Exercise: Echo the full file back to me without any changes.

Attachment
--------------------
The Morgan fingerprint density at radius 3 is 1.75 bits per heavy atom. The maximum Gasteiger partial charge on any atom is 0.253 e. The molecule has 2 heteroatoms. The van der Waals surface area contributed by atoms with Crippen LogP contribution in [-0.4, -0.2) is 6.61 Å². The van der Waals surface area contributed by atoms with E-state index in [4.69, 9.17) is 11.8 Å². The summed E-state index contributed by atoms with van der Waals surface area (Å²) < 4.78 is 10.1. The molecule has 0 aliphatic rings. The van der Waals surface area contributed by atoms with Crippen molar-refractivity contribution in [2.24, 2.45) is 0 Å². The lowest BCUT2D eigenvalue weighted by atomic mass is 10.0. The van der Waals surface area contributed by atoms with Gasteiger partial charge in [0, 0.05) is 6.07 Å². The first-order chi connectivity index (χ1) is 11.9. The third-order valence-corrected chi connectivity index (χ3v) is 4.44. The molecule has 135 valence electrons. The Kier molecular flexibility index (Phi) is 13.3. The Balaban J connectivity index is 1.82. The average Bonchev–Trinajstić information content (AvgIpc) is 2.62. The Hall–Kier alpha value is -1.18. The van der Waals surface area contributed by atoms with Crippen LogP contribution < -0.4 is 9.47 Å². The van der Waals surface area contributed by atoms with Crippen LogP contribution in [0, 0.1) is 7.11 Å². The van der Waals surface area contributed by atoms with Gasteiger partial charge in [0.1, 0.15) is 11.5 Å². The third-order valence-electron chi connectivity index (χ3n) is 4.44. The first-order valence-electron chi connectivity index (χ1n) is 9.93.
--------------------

The Morgan fingerprint density at radius 3 is 1.75 bits per heavy atom. The maximum Gasteiger partial charge on any atom is 0.253 e. The molecule has 2 heteroatoms. The van der Waals surface area contributed by atoms with Crippen LogP contribution in [-0.4, -0.2) is 6.61 Å². The van der Waals surface area contributed by atoms with E-state index in [4.69, 9.17) is 11.8 Å². The summed E-state index contributed by atoms with van der Waals surface area (Å²) < 4.78 is 10.1. The molecule has 0 aliphatic rings. The van der Waals surface area contributed by atoms with Crippen molar-refractivity contribution in [2.24, 2.45) is 0 Å². The lowest BCUT2D eigenvalue weighted by atomic mass is 10.0. The van der Waals surface area contributed by atoms with Gasteiger partial charge in [0, 0.05) is 6.07 Å². The first-order chi connectivity index (χ1) is 11.9. The third-order valence-corrected chi connectivity index (χ3v) is 4.44. The molecule has 135 valence electrons. The Kier molecular flexibility index (Phi) is 13.3. The Balaban J connectivity index is 1.82. The average Bonchev–Trinajstić information content (AvgIpc) is 2.62. The Hall–Kier alpha value is -1.18. The van der Waals surface area contributed by atoms with Crippen LogP contribution < -0.4 is 9.47 Å². The van der Waals surface area contributed by atoms with Crippen LogP contribution in [0, 0.1) is 7.11 Å². The van der Waals surface area contributed by atoms with Gasteiger partial charge in [0.1, 0.15) is 11.5 Å². The third-order valence-electron chi connectivity index (χ3n) is 4.44. The first-order valence-electron chi connectivity index (χ1n) is 9.93.